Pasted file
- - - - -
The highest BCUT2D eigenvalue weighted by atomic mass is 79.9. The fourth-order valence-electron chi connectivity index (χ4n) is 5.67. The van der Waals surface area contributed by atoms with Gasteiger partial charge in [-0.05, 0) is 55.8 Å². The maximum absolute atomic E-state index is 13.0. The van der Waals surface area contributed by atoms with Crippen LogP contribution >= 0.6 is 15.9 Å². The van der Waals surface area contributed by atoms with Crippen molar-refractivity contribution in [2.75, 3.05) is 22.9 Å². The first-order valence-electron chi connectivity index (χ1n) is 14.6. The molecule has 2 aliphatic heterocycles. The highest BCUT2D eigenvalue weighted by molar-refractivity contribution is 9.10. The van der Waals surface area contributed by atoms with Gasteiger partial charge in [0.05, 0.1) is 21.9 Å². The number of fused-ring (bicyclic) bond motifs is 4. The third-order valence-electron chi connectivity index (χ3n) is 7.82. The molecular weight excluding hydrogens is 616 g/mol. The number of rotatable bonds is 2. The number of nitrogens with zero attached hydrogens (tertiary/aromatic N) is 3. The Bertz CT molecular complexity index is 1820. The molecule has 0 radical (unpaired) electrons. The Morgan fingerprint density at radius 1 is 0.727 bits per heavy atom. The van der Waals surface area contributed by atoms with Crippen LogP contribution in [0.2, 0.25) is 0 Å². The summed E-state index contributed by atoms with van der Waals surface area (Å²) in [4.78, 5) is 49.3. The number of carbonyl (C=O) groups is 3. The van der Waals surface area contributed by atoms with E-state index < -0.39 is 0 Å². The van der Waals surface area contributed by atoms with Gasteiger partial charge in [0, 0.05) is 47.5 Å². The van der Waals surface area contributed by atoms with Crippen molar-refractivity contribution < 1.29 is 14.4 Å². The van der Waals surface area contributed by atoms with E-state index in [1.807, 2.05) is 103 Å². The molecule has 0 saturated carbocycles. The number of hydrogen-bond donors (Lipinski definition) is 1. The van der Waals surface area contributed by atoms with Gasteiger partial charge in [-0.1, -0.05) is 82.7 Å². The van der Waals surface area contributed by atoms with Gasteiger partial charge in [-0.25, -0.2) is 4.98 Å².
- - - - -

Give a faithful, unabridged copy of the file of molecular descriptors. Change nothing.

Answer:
The highest BCUT2D eigenvalue weighted by atomic mass is 79.9. The fourth-order valence-electron chi connectivity index (χ4n) is 5.67. The van der Waals surface area contributed by atoms with Gasteiger partial charge in [-0.05, 0) is 55.8 Å². The maximum absolute atomic E-state index is 13.0. The van der Waals surface area contributed by atoms with Crippen LogP contribution >= 0.6 is 15.9 Å². The van der Waals surface area contributed by atoms with Crippen molar-refractivity contribution in [2.75, 3.05) is 22.9 Å². The first-order valence-electron chi connectivity index (χ1n) is 14.6. The molecule has 2 aliphatic heterocycles. The highest BCUT2D eigenvalue weighted by molar-refractivity contribution is 9.10. The van der Waals surface area contributed by atoms with Gasteiger partial charge in [0.05, 0.1) is 21.9 Å². The number of fused-ring (bicyclic) bond motifs is 4. The third-order valence-electron chi connectivity index (χ3n) is 7.82. The molecular weight excluding hydrogens is 616 g/mol. The number of rotatable bonds is 2. The number of nitrogens with zero attached hydrogens (tertiary/aromatic N) is 3. The Bertz CT molecular complexity index is 1820. The molecule has 0 radical (unpaired) electrons. The Morgan fingerprint density at radius 1 is 0.727 bits per heavy atom. The van der Waals surface area contributed by atoms with Crippen LogP contribution in [0.2, 0.25) is 0 Å². The summed E-state index contributed by atoms with van der Waals surface area (Å²) in [4.78, 5) is 49.3. The number of carbonyl (C=O) groups is 3. The van der Waals surface area contributed by atoms with E-state index < -0.39 is 0 Å². The van der Waals surface area contributed by atoms with Gasteiger partial charge in [0, 0.05) is 47.5 Å². The van der Waals surface area contributed by atoms with Crippen molar-refractivity contribution < 1.29 is 14.4 Å². The van der Waals surface area contributed by atoms with E-state index in [1.807, 2.05) is 103 Å². The molecule has 0 saturated carbocycles. The number of hydrogen-bond donors (Lipinski definition) is 1. The van der Waals surface area contributed by atoms with Gasteiger partial charge in [-0.1, -0.05) is 82.7 Å². The van der Waals surface area contributed by atoms with Gasteiger partial charge in [-0.25, -0.2) is 4.98 Å².